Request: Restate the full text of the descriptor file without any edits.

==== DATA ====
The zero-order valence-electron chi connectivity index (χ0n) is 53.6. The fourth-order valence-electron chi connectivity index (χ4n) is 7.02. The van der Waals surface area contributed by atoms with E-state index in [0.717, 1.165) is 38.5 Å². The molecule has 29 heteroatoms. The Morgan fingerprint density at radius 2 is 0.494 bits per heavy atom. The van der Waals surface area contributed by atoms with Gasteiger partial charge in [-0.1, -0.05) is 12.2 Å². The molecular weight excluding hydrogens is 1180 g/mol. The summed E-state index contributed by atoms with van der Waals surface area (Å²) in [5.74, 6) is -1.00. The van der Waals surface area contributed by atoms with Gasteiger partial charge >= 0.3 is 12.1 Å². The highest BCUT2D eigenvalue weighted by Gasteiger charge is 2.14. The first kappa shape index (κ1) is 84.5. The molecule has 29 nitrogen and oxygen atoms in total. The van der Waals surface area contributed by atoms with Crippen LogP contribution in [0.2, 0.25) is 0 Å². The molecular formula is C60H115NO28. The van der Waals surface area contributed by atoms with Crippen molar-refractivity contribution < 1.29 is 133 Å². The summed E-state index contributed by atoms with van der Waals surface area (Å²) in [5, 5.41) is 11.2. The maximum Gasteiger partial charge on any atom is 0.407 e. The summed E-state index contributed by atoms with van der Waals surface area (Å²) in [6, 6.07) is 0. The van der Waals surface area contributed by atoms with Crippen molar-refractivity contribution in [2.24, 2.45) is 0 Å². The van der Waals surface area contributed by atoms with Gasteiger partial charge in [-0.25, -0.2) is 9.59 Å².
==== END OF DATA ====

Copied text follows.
The zero-order valence-electron chi connectivity index (χ0n) is 53.6. The fourth-order valence-electron chi connectivity index (χ4n) is 7.02. The van der Waals surface area contributed by atoms with E-state index in [0.717, 1.165) is 38.5 Å². The molecule has 29 heteroatoms. The Morgan fingerprint density at radius 2 is 0.494 bits per heavy atom. The van der Waals surface area contributed by atoms with Gasteiger partial charge in [-0.1, -0.05) is 12.2 Å². The molecular weight excluding hydrogens is 1180 g/mol. The summed E-state index contributed by atoms with van der Waals surface area (Å²) in [5.74, 6) is -1.00. The van der Waals surface area contributed by atoms with Gasteiger partial charge >= 0.3 is 12.1 Å². The highest BCUT2D eigenvalue weighted by Gasteiger charge is 2.14. The first kappa shape index (κ1) is 84.5. The molecule has 29 nitrogen and oxygen atoms in total. The van der Waals surface area contributed by atoms with Crippen LogP contribution in [0.2, 0.25) is 0 Å². The molecular formula is C60H115NO28. The van der Waals surface area contributed by atoms with Crippen molar-refractivity contribution < 1.29 is 133 Å². The summed E-state index contributed by atoms with van der Waals surface area (Å²) in [5, 5.41) is 11.2. The maximum Gasteiger partial charge on any atom is 0.407 e. The summed E-state index contributed by atoms with van der Waals surface area (Å²) in [6, 6.07) is 0. The van der Waals surface area contributed by atoms with Crippen molar-refractivity contribution in [2.24, 2.45) is 0 Å². The van der Waals surface area contributed by atoms with Gasteiger partial charge in [-0.25, -0.2) is 9.59 Å².